Molecular phylogeny of Harpactorinae and Bactrodinae uncovers complex evolution of sticky trap predation in assassin bugs (Heteroptera: Reduviidae) - Zhang - 2015 - Cladistics. Bees Prove They Are Highly Intelligent To Amazed Scientists… Bee videos ave been making waves on social media as people begin to realize that the tiny insects are actually much more intelligent than anyone has ever given them credit for.
Researchers at the Queen Mary University of London conducted experiments with bumblebees to test their intelligence and the little critters did not disappoint. The experiments are usually used on apes and birds, but the bees’ quick learning showed for the first time that an invertebrate is capable of reacting in the same way in order to accomplish what they want. “We wanted to explore the cognitive limits of bumblebees by testing whether they could use a non-natural object in a task likely never encountered before by any individual in the evolutionary history of bees,” said Dr.
Clint Perry, joint lead author and also from QMUL’s School of Biological and Chemical Sciences. In one experiment, scientists trained 23 out of 40 participating bees to use their legs and feet to pull a string to reach their food. Five voices of the birds - Nature Mentoring. Semen has controlling power over female genes and behaviour. Semen says turn those genes on (Image: CNRI/SPL) THERE’S more to semen than sperm.
In many animals, seminal fluid alters both the bodies and sometimes even the behaviour of females. Human semen, too, triggers changes in the uterus, and might have wider effects on women, aimed at just one goal. Renée Duckworth- papers. The girl who gets gifts from birds. Image copyright Lisa Mann.
Unveiling mechanisms of social learning. The great tit Parus major, is a passerine bird, widespread throughout Europe.
Innovative and an opportunist, this species is an ideal candidate for social learning experiments. Credit©MollyHarwood The Latin phrase ‘tabula rasa’ refers to the idea that people are born as empty slates, filled in by experience and perception. Quail really know their camouflage. Public release date: 17-Jan-2013 [ Print | E-mail Share ] [ Close Window ] Contact: Mary Beth OLearymoleary@cell.com 617-397-2802Cell Press.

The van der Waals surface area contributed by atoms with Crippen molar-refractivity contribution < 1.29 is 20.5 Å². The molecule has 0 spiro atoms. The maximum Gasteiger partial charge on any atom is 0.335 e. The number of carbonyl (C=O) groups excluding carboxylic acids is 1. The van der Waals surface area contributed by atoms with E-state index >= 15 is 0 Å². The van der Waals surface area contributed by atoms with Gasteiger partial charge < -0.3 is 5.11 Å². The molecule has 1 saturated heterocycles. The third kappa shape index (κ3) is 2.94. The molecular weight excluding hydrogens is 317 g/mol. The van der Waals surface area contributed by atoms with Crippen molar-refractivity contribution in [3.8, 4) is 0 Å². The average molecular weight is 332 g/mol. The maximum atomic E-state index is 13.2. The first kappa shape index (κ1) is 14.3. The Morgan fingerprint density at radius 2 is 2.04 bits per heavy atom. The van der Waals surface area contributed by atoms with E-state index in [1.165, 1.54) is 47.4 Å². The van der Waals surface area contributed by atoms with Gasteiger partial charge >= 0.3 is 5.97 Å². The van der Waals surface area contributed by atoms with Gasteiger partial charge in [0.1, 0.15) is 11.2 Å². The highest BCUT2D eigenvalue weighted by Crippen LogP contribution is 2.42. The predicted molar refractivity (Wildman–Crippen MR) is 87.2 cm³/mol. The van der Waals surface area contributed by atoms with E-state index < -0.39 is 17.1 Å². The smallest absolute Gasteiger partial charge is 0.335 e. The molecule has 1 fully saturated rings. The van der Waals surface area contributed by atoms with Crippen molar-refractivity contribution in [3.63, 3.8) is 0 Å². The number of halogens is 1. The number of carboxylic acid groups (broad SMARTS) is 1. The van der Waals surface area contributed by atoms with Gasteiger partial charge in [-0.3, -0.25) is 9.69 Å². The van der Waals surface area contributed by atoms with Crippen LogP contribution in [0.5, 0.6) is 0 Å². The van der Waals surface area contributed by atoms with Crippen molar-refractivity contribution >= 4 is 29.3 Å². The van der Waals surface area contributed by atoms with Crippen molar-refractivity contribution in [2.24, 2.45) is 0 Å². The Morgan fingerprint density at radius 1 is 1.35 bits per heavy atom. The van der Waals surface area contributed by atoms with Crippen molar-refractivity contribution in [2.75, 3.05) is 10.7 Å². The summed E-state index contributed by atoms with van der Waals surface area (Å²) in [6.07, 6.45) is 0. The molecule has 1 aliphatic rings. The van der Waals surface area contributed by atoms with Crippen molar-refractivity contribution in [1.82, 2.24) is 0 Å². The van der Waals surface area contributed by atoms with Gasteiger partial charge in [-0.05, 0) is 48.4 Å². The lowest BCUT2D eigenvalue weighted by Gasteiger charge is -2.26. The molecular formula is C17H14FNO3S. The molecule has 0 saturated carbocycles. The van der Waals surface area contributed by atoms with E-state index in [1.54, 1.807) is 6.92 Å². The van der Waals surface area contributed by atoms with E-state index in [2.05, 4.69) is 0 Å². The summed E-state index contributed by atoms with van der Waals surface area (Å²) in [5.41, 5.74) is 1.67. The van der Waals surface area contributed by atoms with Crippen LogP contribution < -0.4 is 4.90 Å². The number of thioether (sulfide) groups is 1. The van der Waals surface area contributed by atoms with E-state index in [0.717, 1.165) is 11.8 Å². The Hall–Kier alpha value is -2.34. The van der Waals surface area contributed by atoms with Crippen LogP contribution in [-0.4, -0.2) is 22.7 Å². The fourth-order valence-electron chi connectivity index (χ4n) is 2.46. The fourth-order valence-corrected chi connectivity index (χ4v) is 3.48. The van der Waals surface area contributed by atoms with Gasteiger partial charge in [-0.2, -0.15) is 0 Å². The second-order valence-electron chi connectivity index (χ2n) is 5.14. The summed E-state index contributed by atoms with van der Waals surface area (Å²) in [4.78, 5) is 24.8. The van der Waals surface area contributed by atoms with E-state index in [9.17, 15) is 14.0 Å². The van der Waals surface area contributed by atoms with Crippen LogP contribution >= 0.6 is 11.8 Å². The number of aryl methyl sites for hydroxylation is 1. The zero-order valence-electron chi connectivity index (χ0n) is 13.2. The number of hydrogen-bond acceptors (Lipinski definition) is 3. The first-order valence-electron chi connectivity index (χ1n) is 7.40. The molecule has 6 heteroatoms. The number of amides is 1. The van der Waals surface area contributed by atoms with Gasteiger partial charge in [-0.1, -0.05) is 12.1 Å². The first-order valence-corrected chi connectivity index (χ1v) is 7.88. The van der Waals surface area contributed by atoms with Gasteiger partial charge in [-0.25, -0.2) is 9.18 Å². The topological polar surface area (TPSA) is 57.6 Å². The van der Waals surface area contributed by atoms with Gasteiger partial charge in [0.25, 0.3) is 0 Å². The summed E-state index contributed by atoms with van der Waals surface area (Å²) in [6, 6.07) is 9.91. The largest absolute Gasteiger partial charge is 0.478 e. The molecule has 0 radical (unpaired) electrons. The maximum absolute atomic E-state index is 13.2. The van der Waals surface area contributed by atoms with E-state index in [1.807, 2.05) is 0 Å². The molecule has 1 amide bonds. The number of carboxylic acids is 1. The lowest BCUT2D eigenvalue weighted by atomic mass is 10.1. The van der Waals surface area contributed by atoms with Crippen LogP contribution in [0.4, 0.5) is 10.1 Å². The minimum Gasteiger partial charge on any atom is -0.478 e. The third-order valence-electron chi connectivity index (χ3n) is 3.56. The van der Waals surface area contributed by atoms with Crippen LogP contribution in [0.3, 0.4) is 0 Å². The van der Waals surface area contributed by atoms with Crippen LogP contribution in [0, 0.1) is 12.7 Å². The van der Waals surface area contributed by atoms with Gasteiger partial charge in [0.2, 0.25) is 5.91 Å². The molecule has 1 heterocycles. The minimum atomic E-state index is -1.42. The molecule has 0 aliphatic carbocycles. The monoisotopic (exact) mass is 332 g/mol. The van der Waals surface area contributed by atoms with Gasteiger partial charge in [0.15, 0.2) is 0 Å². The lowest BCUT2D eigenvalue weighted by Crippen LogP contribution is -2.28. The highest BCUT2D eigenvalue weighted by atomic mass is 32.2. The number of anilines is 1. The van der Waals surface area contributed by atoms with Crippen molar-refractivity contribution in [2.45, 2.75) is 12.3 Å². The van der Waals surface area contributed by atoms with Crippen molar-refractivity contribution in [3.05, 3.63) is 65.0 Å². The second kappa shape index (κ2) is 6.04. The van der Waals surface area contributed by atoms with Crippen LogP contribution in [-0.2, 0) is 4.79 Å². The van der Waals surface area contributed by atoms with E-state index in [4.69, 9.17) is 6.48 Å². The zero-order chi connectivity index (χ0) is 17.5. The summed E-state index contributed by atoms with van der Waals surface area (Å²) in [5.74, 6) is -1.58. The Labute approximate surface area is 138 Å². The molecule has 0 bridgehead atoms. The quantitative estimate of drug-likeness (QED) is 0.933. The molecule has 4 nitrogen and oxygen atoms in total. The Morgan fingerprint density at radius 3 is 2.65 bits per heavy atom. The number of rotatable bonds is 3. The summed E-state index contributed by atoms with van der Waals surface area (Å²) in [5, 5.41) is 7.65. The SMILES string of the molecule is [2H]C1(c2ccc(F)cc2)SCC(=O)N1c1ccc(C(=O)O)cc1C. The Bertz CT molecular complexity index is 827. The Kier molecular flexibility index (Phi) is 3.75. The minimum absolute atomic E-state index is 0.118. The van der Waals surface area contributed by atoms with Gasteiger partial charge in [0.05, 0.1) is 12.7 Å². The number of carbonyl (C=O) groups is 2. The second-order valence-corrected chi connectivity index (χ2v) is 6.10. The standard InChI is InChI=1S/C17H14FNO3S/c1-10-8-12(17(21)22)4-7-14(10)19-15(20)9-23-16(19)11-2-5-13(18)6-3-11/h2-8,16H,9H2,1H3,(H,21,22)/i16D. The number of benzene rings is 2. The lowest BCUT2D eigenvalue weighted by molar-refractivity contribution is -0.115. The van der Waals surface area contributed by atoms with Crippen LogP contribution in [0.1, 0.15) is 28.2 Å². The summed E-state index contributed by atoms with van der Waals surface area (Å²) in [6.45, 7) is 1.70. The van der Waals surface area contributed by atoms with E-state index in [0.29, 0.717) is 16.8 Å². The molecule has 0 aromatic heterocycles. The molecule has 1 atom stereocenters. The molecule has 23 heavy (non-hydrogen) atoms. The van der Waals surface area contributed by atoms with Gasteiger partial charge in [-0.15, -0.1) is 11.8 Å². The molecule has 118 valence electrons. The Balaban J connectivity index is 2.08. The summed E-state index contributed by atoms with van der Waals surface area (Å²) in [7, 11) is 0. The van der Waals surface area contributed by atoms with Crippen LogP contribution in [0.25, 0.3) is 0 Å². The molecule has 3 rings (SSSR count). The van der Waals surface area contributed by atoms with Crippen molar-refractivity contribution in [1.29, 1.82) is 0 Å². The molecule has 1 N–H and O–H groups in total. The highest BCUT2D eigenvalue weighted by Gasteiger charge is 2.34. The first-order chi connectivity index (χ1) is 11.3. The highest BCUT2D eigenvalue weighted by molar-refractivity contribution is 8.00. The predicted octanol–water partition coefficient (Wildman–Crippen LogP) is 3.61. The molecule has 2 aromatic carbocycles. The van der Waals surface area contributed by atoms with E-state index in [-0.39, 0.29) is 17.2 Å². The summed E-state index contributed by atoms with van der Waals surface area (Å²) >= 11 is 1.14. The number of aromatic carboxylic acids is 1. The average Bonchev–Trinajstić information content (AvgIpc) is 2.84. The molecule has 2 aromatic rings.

Monkeys Reject Food From People Who Are Mean To Fellow Humans. When we observe an interaction between two other human beings (Person A and Person B), we sometimes draw conclusions about the personality traits or character of these two individuals.
For example, if we see that Person A is being rude to Person B, we may be less likely to trust Person A, even though we are merely "third-party" evaluators. i.e. not directly involved in the interaction. Multiple studies with humans have already documented such third-party social evaluation, which can even occur among children. A study published in 2010 showed that 3-year old children were less likely to help adults who had previously acted in a harmful manner in front of the kids, i.e. torn up a picture drawn by another adult in a staged experiment.
Do animals who observe humans also conduct such third-party social evaluations of humans? In front of each monkey, two actors performed either "helper" sessions or "non-helper" sessions. Anderson, J., Kuroshima, H., Takimoto, A., & Fujita, K. (2013). How Ants Avoid Eviction. Skip to main content Science/AAAS Subscribe Main menu.
Tool use in crocodylians: crocodiles and alligators use sticks as lures to attract waterbirds. Mugger crocodile (Crocodylus palustris) at Madras Crocodile Bank, Tamil Nadu, India, with sticks on its head.
What's going on here? Read on. Photo by Vladinir Dinets, from Dinets et al. (2013). Nature Blows My Mind! Bowerbirds use math and color coordination. Thinboyfatter/CC BY 2.0 Bowerbirds as a group are some of the most fascinating of all birds because of their incredible and elaborate architectural abilities.
Well known is the fact that male bowerbirds create the most elaborate displays to attract females for mating, putting untold effort into designing, crafting, and displaying the perfect "love nest" to attract females of the species. But less well known is the amount of thought and calculation put into the creation of the perfect bower. The Real-Life Culture of Bonobos - Susan Savage-Rumbaugh - Mobento. Call that a ball? Dogs learn to associate words with objects differently than humans do. Related images(click to enlarge) Photo credit: Sally Smith Dogs learning to associate words with objects form these associations in different ways than humans do, according to research published November 21 in the open access journal PLOS ONE by Emile van der Zee and colleagues from the University of Lincoln, UK.
Previous studies have shown that humans between the ages of two to three typically learn to associate words with the shapes of objects, rather than their size or texture. For example, toddlers who learn what a 'ball' is and are then presented other objects with similar shapes, sizes or textures will identify a similarly-shaped object as 'ball', rather than one of the same size or texture. Corvids: The Birds Who Think Like Humans. Language of the American Crow, Corvus brachyrhynchos. For the latest crow news, click here. Featured Reports POSTED: November 15, 2011.
A Different Kind of Smart.